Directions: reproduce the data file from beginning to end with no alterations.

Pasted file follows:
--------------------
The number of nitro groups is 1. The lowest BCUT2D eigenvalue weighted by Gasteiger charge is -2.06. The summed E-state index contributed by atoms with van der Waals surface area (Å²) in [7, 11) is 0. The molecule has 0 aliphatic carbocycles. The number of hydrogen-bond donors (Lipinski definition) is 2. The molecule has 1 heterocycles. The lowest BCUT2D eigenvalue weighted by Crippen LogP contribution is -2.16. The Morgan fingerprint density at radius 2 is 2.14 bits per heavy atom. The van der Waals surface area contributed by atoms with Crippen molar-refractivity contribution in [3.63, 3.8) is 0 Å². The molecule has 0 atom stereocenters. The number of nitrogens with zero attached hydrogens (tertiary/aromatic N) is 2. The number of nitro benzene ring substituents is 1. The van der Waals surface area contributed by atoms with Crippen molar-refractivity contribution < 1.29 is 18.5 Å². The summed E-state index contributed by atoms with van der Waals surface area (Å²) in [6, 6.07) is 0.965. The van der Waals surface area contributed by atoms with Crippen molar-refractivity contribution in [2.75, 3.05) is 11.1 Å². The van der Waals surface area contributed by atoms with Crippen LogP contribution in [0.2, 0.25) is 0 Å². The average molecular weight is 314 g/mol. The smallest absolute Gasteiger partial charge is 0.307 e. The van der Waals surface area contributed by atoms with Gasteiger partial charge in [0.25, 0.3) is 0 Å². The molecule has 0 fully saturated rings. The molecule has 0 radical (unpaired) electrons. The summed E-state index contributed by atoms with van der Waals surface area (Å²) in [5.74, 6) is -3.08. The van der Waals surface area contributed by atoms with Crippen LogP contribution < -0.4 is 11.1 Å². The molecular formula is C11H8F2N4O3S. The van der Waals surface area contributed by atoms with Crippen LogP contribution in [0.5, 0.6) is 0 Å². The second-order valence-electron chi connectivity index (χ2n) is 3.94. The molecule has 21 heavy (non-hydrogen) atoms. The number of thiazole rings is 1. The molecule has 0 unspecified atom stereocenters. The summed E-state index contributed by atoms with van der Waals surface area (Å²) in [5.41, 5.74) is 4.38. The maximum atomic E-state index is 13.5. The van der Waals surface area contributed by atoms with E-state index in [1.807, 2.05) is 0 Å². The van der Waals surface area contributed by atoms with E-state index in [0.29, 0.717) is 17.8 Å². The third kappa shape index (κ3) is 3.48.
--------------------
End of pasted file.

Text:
The number of nitro groups is 1. The lowest BCUT2D eigenvalue weighted by Gasteiger charge is -2.06. The summed E-state index contributed by atoms with van der Waals surface area (Å²) in [7, 11) is 0. The molecule has 0 aliphatic carbocycles. The number of hydrogen-bond donors (Lipinski definition) is 2. The molecule has 1 heterocycles. The lowest BCUT2D eigenvalue weighted by Crippen LogP contribution is -2.16. The Morgan fingerprint density at radius 2 is 2.14 bits per heavy atom. The van der Waals surface area contributed by atoms with Crippen molar-refractivity contribution in [3.63, 3.8) is 0 Å². The molecule has 0 atom stereocenters. The number of nitrogens with zero attached hydrogens (tertiary/aromatic N) is 2. The number of nitro benzene ring substituents is 1. The van der Waals surface area contributed by atoms with Crippen molar-refractivity contribution < 1.29 is 18.5 Å². The summed E-state index contributed by atoms with van der Waals surface area (Å²) in [6, 6.07) is 0.965. The van der Waals surface area contributed by atoms with Crippen molar-refractivity contribution in [2.75, 3.05) is 11.1 Å². The van der Waals surface area contributed by atoms with Crippen LogP contribution in [0.2, 0.25) is 0 Å². The average molecular weight is 314 g/mol. The smallest absolute Gasteiger partial charge is 0.307 e. The van der Waals surface area contributed by atoms with Gasteiger partial charge in [0.25, 0.3) is 0 Å². The molecule has 0 fully saturated rings. The molecule has 0 radical (unpaired) electrons. The summed E-state index contributed by atoms with van der Waals surface area (Å²) in [5.74, 6) is -3.08. The van der Waals surface area contributed by atoms with Crippen LogP contribution < -0.4 is 11.1 Å². The molecular formula is C11H8F2N4O3S. The van der Waals surface area contributed by atoms with Crippen LogP contribution in [0.5, 0.6) is 0 Å². The second-order valence-electron chi connectivity index (χ2n) is 3.94. The molecule has 21 heavy (non-hydrogen) atoms. The number of thiazole rings is 1. The molecule has 0 unspecified atom stereocenters. The summed E-state index contributed by atoms with van der Waals surface area (Å²) in [5.41, 5.74) is 4.38. The maximum atomic E-state index is 13.5. The van der Waals surface area contributed by atoms with E-state index in [1.807, 2.05) is 0 Å². The van der Waals surface area contributed by atoms with E-state index in [0.29, 0.717) is 17.8 Å². The third kappa shape index (κ3) is 3.48.